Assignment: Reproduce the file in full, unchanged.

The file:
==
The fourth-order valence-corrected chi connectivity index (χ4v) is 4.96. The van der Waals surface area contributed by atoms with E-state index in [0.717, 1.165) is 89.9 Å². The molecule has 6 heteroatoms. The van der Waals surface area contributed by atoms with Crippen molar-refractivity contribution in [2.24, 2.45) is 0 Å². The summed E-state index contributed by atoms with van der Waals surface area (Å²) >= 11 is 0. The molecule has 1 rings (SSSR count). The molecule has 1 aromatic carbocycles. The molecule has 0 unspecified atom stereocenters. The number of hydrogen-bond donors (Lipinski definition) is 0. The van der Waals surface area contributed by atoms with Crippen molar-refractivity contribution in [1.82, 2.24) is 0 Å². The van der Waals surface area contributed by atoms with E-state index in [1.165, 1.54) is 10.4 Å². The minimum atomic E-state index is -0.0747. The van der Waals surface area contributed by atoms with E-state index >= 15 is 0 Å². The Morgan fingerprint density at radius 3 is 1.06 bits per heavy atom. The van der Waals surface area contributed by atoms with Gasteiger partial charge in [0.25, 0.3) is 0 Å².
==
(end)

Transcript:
The fourth-order valence-corrected chi connectivity index (χ4v) is 4.96. The van der Waals surface area contributed by atoms with E-state index in [0.717, 1.165) is 89.9 Å². The molecule has 6 heteroatoms. The van der Waals surface area contributed by atoms with Crippen molar-refractivity contribution in [2.24, 2.45) is 0 Å². The summed E-state index contributed by atoms with van der Waals surface area (Å²) >= 11 is 0. The molecule has 1 rings (SSSR count). The molecule has 1 aromatic carbocycles. The molecule has 0 unspecified atom stereocenters. The number of hydrogen-bond donors (Lipinski definition) is 0. The van der Waals surface area contributed by atoms with Crippen molar-refractivity contribution in [1.82, 2.24) is 0 Å². The van der Waals surface area contributed by atoms with E-state index in [1.165, 1.54) is 10.4 Å². The minimum atomic E-state index is -0.0747. The van der Waals surface area contributed by atoms with E-state index >= 15 is 0 Å². The Morgan fingerprint density at radius 3 is 1.06 bits per heavy atom. The van der Waals surface area contributed by atoms with Gasteiger partial charge in [0.25, 0.3) is 0 Å².